Retirement Scenarios

by Dual Income No Kids on September 9, 2008 · 0 comments

If you’re like me, you probably have tried a calculator or two to see how much you will need for retirement. If you’re like me, you’ve probably found some of this a bit difficult to work with.

The biggest issue, in my book, is that retirement calculators don’t take into account real life. They act as if you will be a work horse that continues to steadily plod along – contributing the same amount month after month, getting your annual increase, until one day you retire and eventually kick the bucket.

Reality, however, is often very different. As we all know, there may be periods of unemployment (by choice or otherwise) from one spouse or another. We are also likely to change around a bit on the job market, making salary increases less than an exact science.

Even given all of these realities, I still find it help to see if you are on the right track. If you aren’t on track it will certainly give you a reality check!

I’m in the process of changing over retirement carriers, and thus was fooling around with a few calculators recently.

The thing is, no matter what I did to bring the calculations to what seemed like a reasonable number, they almost always shot off the charts. For instance, even with having our starting salary lower than it currently is (considering that we are likely to end up in Portland where salaries are lower – and also accounting for the possibility of self-employment with some type of entrepreneurial endeavor), and putting salary increases at a mealy 3%, and saying that we would need 100% of income at retirement, and retiring later at 70 and living until a 100…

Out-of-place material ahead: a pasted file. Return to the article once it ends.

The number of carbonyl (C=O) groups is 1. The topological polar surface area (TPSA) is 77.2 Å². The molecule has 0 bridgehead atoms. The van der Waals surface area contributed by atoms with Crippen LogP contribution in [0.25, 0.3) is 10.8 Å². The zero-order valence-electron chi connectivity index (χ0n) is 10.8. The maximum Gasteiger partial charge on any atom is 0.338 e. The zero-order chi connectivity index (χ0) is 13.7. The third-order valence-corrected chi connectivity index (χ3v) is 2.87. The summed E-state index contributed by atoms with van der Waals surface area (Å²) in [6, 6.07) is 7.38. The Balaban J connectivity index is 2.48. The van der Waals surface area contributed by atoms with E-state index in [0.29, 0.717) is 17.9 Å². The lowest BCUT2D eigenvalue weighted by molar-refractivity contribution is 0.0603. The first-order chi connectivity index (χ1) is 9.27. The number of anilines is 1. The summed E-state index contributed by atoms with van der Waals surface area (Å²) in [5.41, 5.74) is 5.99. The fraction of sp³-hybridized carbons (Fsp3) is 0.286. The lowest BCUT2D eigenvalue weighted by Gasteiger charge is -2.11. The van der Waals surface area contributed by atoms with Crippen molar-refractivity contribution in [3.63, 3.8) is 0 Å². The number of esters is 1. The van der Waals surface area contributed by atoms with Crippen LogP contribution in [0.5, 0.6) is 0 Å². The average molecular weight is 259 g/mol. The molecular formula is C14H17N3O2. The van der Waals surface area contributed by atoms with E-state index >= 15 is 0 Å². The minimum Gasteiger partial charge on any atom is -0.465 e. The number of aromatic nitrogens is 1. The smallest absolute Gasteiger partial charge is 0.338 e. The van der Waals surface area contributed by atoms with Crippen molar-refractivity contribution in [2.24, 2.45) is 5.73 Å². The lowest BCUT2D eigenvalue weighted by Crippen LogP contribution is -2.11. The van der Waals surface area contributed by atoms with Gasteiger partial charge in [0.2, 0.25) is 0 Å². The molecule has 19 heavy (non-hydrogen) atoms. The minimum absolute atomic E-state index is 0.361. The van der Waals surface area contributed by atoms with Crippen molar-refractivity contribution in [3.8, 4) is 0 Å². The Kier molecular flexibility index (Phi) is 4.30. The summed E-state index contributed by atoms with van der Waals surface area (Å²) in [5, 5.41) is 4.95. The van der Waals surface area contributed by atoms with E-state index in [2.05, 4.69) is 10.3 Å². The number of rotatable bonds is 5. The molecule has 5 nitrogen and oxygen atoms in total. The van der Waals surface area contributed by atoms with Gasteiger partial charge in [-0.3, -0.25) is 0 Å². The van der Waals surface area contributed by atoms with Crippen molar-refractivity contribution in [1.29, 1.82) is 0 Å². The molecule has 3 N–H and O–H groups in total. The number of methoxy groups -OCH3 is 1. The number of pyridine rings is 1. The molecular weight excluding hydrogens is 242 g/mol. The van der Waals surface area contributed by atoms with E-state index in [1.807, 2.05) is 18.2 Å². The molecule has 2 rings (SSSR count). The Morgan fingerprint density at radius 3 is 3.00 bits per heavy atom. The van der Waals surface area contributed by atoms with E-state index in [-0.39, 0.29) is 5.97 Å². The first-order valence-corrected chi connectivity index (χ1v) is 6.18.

We still came out with $46 Million left over after we both kick it at 100!

The interesting thing is that almost every scenario I ran put us at having $4 Million somewhere between 58 and 62. Considering that this is the life long goal we DINKs have to reach by retirement, I found it excellent that we were so close to the mark.

While I find doing retirement calculators good in some ways, I think that at the end of the day it is best to just put away what you can now, just in case you aren’t in as good of times later. Your efforts today will have compound interest in their favor, so you are much better off to put away early.

Here are a few calculators for you to try out:

CNN, Motley Fool, Bloomberg, & MSN.

Readers: If you have one you like – please share!



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